Life on the Farm

Teachers, students of Utica share farming passions


Jack Wexler , Reporter

Life on the farm can sound a little odd to a resident of Utica. When people think of Utica, they think about life in the suburbs and what mile road is going to be the least backed-up during rush hour. But to the suprise of many, Utica has a few teachers and students that have experienced life on the farm.

“I grew up in the 4H organization and I loved it,” teacher Bryant Sebastian said, “so we bought our 12 acres of land hoping to have a place for my children to keep their animals when they join.”

4H is a program that involves hands-on learning and educational organization for kids to build skills like responsibility, resilience and hard work that can help them succeed in life.

Having a farm can be a family tradition that passed down from generation to generation. According to the USDA Census of

Agriculture, of the 2.1million farms in the United States, 97% are family owned operations.

Although some teachers have just general farm animals like chickens, pigs, or ducks, one teacher has a very unique animal living on his property. a tortoise. “I brought Shelly [the tortoise] to school once. My students thought it was really funny,” teacher Josh Etheridge said. “It was kinda cool to see him all over Snapchat.”

A tortoise is not the only animal that can be seen on the Etheridge farm.

“I also have eight chickens and two ducks,” Etheridge said. “I take care of them daily.”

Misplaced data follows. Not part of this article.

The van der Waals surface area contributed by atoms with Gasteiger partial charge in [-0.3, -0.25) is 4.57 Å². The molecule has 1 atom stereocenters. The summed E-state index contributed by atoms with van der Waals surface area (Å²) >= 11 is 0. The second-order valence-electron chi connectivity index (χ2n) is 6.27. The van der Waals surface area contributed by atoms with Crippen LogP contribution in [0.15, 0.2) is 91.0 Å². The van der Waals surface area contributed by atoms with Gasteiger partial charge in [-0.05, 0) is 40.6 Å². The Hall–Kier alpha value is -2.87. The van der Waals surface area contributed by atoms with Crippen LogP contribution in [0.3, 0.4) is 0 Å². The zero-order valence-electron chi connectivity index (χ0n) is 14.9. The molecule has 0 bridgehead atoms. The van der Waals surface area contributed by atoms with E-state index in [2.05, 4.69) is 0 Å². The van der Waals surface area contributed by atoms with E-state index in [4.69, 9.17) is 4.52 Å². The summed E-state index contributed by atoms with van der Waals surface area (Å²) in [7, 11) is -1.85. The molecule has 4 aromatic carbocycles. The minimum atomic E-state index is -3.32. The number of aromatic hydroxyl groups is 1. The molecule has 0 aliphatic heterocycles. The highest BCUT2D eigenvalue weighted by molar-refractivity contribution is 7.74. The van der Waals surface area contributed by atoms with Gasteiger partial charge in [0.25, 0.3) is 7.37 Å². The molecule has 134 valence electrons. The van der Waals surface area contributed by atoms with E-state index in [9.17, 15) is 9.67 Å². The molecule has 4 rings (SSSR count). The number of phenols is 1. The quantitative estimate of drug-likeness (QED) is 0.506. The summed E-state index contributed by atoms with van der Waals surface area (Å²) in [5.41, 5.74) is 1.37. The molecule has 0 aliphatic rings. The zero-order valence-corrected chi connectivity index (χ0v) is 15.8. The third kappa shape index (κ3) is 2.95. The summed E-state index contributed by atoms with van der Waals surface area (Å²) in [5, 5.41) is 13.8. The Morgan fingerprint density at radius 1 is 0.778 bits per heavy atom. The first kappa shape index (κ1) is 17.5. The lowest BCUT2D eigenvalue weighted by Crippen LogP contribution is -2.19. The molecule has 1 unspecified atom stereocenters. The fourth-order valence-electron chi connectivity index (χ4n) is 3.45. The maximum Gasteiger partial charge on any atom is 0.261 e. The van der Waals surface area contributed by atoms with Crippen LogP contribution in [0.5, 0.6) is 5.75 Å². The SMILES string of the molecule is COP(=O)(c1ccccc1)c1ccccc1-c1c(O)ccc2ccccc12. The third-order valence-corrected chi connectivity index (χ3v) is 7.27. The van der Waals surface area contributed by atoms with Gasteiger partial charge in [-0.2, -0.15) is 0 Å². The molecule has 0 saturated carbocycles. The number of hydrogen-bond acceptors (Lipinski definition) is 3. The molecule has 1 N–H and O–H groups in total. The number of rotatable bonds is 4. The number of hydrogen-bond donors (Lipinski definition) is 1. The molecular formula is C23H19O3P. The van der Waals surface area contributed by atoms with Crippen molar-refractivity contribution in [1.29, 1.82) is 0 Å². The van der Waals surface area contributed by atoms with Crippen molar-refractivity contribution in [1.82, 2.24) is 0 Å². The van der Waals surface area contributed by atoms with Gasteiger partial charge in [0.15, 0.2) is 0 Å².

Having a farm comes with major responsibilities. Taking care of animals and cutting the grass on the land becomes a huge part of daily life.

“I have the food set for my chickens in the morning,” Sebastian said, “so I don’t have to feed them.”

There are about 25 million chickens on earth, making them more popular bird in the world.

Most chickens are raised for their meat and to be a prepared with mashed potatoes and corn. In fact, in Michigan alone there are about 3.8 million chickens that are raised to eat, making it one of the most popular animals to raise on a farm.

Like Sebastian, Utica High senior Noah Wexler also gained a passion for farming and animals through his experience in 4H. As a child, Wexler spent a lot of time at his stepfather’s farm in Lapeer. They had horses, chickens and ducks. However, Wexler chose to show rabbits with his 4H club.

“I woudn’t say I live on a farm, but I have farm animals,” Wexler said. “I have about 15 rabbits that I take care of every day.”

Having many animals and not living on a farm can be a difficult activity to pull off .

“I wouldn’t trade them for the world,” Wexler said, “even though it is hard.”

According to the United States Department of Agriculture, which is responsible for developing laws for agriculture in the United States, about 40.8% of the continental U.S. is farmland. This number was about twice the size in 1930, showing that the

American agriculture population has gone down drastically in the recent century. Research by the Food and Drug

Administration and the Small Business Administration concluded that approximately 20% of the U.S. food supply is imported, including 35% of fresh produce and 70% of seafood.

Breeding animals is also a big part of farming business in the United States and around the world. The breeding and selling indutry is a way for agriculture entrepenuers to make a serious living and keep a good flow of business coming into local and national farms.

None of the people interviewed for the article farm for a living. In fact, according, farms workers make up approximately 40% of the global workforce, farmers account for only 2% of the workforce in the United States.

Finding farmers and farmland in Utica can seem like an unusual task, especially when you think about Utica’s location, which is in the heart of the suburbs. Despite this, a few find a way to embarce the farming and lifestyle to continue their passion and drive for what they love to do: live the farm life.